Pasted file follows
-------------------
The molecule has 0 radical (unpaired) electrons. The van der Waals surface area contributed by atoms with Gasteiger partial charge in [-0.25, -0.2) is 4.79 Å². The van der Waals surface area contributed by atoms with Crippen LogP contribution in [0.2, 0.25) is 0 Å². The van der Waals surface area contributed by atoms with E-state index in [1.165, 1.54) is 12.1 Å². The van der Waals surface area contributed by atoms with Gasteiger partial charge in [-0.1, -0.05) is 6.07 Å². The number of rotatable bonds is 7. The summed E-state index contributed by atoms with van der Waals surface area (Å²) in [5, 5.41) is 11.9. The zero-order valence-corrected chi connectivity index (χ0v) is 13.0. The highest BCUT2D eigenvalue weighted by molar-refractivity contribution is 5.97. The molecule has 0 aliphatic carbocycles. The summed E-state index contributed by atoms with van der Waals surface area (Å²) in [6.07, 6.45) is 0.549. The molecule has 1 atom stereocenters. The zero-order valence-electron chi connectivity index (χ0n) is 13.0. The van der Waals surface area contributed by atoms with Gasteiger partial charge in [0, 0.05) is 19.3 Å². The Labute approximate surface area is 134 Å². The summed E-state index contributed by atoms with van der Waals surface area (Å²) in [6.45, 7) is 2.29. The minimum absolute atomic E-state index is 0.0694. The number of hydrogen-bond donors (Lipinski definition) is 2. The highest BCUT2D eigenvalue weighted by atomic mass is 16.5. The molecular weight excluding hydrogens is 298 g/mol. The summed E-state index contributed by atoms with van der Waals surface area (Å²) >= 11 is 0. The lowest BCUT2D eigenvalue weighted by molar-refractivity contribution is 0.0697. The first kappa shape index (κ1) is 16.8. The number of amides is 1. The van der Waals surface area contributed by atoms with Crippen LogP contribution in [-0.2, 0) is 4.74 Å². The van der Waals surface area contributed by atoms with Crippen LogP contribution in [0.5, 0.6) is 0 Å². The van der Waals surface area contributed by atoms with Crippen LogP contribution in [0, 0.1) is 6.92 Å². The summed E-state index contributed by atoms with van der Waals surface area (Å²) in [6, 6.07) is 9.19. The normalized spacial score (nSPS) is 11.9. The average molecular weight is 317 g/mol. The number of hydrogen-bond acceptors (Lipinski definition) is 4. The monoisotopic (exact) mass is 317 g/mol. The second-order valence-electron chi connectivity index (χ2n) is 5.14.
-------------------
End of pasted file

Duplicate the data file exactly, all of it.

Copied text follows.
The molecule has 0 radical (unpaired) electrons. The van der Waals surface area contributed by atoms with Gasteiger partial charge in [-0.25, -0.2) is 4.79 Å². The van der Waals surface area contributed by atoms with Crippen LogP contribution in [0.2, 0.25) is 0 Å². The van der Waals surface area contributed by atoms with E-state index in [1.165, 1.54) is 12.1 Å². The van der Waals surface area contributed by atoms with Gasteiger partial charge in [-0.1, -0.05) is 6.07 Å². The number of rotatable bonds is 7. The summed E-state index contributed by atoms with van der Waals surface area (Å²) in [5, 5.41) is 11.9. The zero-order valence-corrected chi connectivity index (χ0v) is 13.0. The highest BCUT2D eigenvalue weighted by molar-refractivity contribution is 5.97. The molecule has 0 aliphatic carbocycles. The summed E-state index contributed by atoms with van der Waals surface area (Å²) in [6.07, 6.45) is 0.549. The molecule has 1 atom stereocenters. The zero-order valence-electron chi connectivity index (χ0n) is 13.0. The van der Waals surface area contributed by atoms with Gasteiger partial charge in [0, 0.05) is 19.3 Å². The Labute approximate surface area is 134 Å². The summed E-state index contributed by atoms with van der Waals surface area (Å²) in [6.45, 7) is 2.29. The minimum absolute atomic E-state index is 0.0694. The number of hydrogen-bond donors (Lipinski definition) is 2. The highest BCUT2D eigenvalue weighted by atomic mass is 16.5. The molecular weight excluding hydrogens is 298 g/mol. The summed E-state index contributed by atoms with van der Waals surface area (Å²) >= 11 is 0. The lowest BCUT2D eigenvalue weighted by molar-refractivity contribution is 0.0697. The first kappa shape index (κ1) is 16.8. The number of amides is 1. The van der Waals surface area contributed by atoms with Crippen LogP contribution in [-0.2, 0) is 4.74 Å². The van der Waals surface area contributed by atoms with Crippen LogP contribution in [0.5, 0.6) is 0 Å². The van der Waals surface area contributed by atoms with Crippen LogP contribution in [0, 0.1) is 6.92 Å². The summed E-state index contributed by atoms with van der Waals surface area (Å²) in [6, 6.07) is 9.19. The normalized spacial score (nSPS) is 11.9. The average molecular weight is 317 g/mol. The number of hydrogen-bond acceptors (Lipinski definition) is 4. The monoisotopic (exact) mass is 317 g/mol. The second-order valence-electron chi connectivity index (χ2n) is 5.14.